20. 20. FORECASTING: PRICE INCREASE <ul><li>If demand elastic, price increase leads to </li></ul><ul><ul><li>proportionately greater reduction in purchases </li></ul></ul><ul><ul><li>lower expenditure </li></ul></ul><ul><li>If demand inelastic, price increase leads to </li></ul><ul><ul><li>proportionately smaller reduction in purchases </li></ul></ul><ul><ul><li>higher expenditure </li></ul></ul>
21. 21. INCOME ELASTICITY, I=Q%/Y% <ul><li>Definition: percentage change in quantity demanded resulting from 1% increase in income. </li></ul><ul><li>Alternatively, </li></ul>
22. 22. INCOME ELASTICITY <ul><li>I >0, Normal good </li></ul><ul><li>I <0, Inferior good </li></ul><ul><li>Among normal goods: </li></ul><ul><li>0<I<1, necessity </li></ul><ul><li>I>1, luxury </li></ul>
23. 23. INCOME ELASTICITY
24. 24. CROSS-PRICE ELASTICITY: C=Q%/PO% <ul><li>Definition: percentage change in quantity demanded for one item resulting from 1% increase in the price of another item. </li></ul><ul><li>(%change in quantity demanded for one item) / (% change in price of another item) </li></ul>
25. 25. CROSS-PRICE ELASTICITY <ul><li>C>0, Substitutes </li></ul><ul><li>C<0, complements </li></ul><ul><li>C=0, independent </li></ul>
26. 26. CROSS-PRICE ELASTICITIES
27. 27. ADVERTISING ELASTICITY: A=Q%/A% <ul><li>Definition: percentage change in quantity demanded resulting from 1% increase in advertising expenditure. </li></ul>
28. 28. ADVERTISING ELASTICITY: ESTIMATES If advertising elasticities are so low, why do manufacturers of beer, wine, cigarettes advertise so heavily? Item Market Elasticity Beer U.S. 0 Wine U.S. 0.08 Cigarettes U.S. 0.04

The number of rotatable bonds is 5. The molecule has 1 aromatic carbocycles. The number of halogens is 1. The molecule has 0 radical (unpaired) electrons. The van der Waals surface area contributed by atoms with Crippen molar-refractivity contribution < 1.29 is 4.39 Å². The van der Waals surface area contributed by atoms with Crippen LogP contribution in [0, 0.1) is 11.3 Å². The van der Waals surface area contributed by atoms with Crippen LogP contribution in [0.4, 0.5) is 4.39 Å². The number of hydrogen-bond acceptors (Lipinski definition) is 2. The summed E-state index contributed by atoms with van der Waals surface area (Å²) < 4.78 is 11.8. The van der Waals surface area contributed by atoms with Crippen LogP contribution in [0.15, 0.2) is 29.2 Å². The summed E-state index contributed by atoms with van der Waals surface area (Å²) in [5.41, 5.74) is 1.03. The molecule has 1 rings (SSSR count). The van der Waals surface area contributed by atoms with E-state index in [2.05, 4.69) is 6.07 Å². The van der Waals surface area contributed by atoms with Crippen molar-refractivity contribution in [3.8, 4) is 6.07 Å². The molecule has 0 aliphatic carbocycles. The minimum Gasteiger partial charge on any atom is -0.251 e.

29. 29. ADVERTISING <ul><li>direct effect: raises demand </li></ul><ul><li>indirect effect: makes demand less sensitive to price </li></ul><ul><li>Own price elasticity for antihypertensive drugs </li></ul><ul><li>Without advertising: -2.05 </li></ul><ul><li>With advertising: -1.6 </li></ul>
30. 30. FORECASTING DEMAND <ul><li>Q%=E*P%+I*Y%+C*Po%+a*A% </li></ul>
31. 31. FORECASTING DEMAND <ul><li>Effect on cigarette demand of </li></ul><ul><li>10% higher income </li></ul><ul><li>5% less advertising </li></ul>change elas. effect income 10% 0.1 1% advert. -5% 0.04 -0.2% net +0.8%
32. 32. ADJUSTMENT TIME <ul><li>short run: time horizon within which a buyer cannot adjust at least one item of consumption/usage </li></ul><ul><li>long run: time horizon long enough to adjust all items of consumption/usage </li></ul>
33. 33. ADJUSTMENT TIME <ul><li>For non-durable items, the longer the time that buyers have to adjust, the bigger will be the response to a price change. </li></ul><ul><li>For durable items, a countervailing effect (that is, the replacement frequency effect) leads demand to be relatively more elastic in the short run. </li></ul>
34. 34. NON-DURABLE: SHORT/LONG-RUN DEMAND 0 <ul><ul><li>4.5 </li></ul></ul>5 1.5 1.6 1.75 long-run demand short-run demand Quantity (Million units a month) Price (\$ per unit)
35. 35. SHORT/LONG-RUN ELASTICITIES
36. 36. STATISTICAL ESTIMATION: DATA <ul><li>time series – record of changes over time in one market </li></ul><ul><li>cross section -- record of data at one time over several markets </li></ul><ul><li>Panel data: cross section over time </li></ul>
37. 37. MULTIPLE REGRESSION <ul><li>Statistical technique to estimate the separate effect of each independent variable on the dependent variable </li></ul><ul><li>dependent variable = variable whose changes are to be explained </li></ul><ul><li>independent variable = factor affecting the dependent variable </li></ul>